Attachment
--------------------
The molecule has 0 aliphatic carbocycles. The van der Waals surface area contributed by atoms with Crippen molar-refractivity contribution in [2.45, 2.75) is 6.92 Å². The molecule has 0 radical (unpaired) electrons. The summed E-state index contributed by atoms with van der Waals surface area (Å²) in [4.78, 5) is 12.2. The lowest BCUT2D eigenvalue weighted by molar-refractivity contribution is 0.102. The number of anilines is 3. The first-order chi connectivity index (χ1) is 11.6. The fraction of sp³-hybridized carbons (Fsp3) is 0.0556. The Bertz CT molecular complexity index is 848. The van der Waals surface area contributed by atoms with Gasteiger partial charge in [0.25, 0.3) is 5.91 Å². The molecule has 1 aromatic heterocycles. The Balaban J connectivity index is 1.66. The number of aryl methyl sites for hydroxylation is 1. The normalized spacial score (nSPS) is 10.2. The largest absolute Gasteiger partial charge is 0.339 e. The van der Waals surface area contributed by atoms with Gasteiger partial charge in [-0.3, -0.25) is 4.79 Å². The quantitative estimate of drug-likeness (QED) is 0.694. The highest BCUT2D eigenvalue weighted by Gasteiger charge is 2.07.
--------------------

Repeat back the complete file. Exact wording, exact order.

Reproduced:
The molecule has 0 aliphatic carbocycles. The van der Waals surface area contributed by atoms with Crippen molar-refractivity contribution in [2.45, 2.75) is 6.92 Å². The molecule has 0 radical (unpaired) electrons. The summed E-state index contributed by atoms with van der Waals surface area (Å²) in [4.78, 5) is 12.2. The lowest BCUT2D eigenvalue weighted by molar-refractivity contribution is 0.102. The number of anilines is 3. The first-order chi connectivity index (χ1) is 11.6. The fraction of sp³-hybridized carbons (Fsp3) is 0.0556. The Bertz CT molecular complexity index is 848. The van der Waals surface area contributed by atoms with Gasteiger partial charge in [0.25, 0.3) is 5.91 Å². The molecule has 1 aromatic heterocycles. The Balaban J connectivity index is 1.66. The number of aryl methyl sites for hydroxylation is 1. The normalized spacial score (nSPS) is 10.2. The largest absolute Gasteiger partial charge is 0.339 e. The van der Waals surface area contributed by atoms with Gasteiger partial charge in [-0.3, -0.25) is 4.79 Å². The quantitative estimate of drug-likeness (QED) is 0.694. The highest BCUT2D eigenvalue weighted by Gasteiger charge is 2.07.